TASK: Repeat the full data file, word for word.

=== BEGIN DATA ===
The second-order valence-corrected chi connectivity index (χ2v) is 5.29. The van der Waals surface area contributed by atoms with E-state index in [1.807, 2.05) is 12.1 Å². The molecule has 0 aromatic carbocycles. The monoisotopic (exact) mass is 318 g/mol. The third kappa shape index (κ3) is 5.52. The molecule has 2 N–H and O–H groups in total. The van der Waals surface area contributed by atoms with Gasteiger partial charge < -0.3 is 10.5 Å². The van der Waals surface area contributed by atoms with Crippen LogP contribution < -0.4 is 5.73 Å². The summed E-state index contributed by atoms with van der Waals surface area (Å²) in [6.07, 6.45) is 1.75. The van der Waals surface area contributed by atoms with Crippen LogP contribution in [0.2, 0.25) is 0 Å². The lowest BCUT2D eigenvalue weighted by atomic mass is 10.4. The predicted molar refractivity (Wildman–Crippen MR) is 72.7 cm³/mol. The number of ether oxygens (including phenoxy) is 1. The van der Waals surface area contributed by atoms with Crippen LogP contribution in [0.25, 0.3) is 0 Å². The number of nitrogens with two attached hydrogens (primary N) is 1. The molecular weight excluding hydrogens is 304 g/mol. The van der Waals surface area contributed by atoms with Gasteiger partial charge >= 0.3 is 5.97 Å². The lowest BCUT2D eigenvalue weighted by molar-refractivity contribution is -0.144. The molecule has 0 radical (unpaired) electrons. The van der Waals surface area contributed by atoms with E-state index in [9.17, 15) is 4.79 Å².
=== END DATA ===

The second-order valence-corrected chi connectivity index (χ2v) is 5.29. The van der Waals surface area contributed by atoms with E-state index in [1.807, 2.05) is 12.1 Å². The molecule has 0 aromatic carbocycles. The monoisotopic (exact) mass is 318 g/mol. The third kappa shape index (κ3) is 5.52. The molecule has 2 N–H and O–H groups in total. The van der Waals surface area contributed by atoms with Gasteiger partial charge < -0.3 is 10.5 Å². The van der Waals surface area contributed by atoms with Crippen LogP contribution < -0.4 is 5.73 Å². The summed E-state index contributed by atoms with van der Waals surface area (Å²) in [6.07, 6.45) is 1.75. The van der Waals surface area contributed by atoms with Crippen LogP contribution in [0.2, 0.25) is 0 Å². The lowest BCUT2D eigenvalue weighted by atomic mass is 10.4. The predicted molar refractivity (Wildman–Crippen MR) is 72.7 cm³/mol. The number of ether oxygens (including phenoxy) is 1. The van der Waals surface area contributed by atoms with Crippen LogP contribution in [0.25, 0.3) is 0 Å². The number of nitrogens with two attached hydrogens (primary N) is 1. The molecular weight excluding hydrogens is 304 g/mol. The van der Waals surface area contributed by atoms with Gasteiger partial charge >= 0.3 is 5.97 Å². The lowest BCUT2D eigenvalue weighted by molar-refractivity contribution is -0.144. The molecule has 0 radical (unpaired) electrons. The van der Waals surface area contributed by atoms with E-state index in [9.17, 15) is 4.79 Å².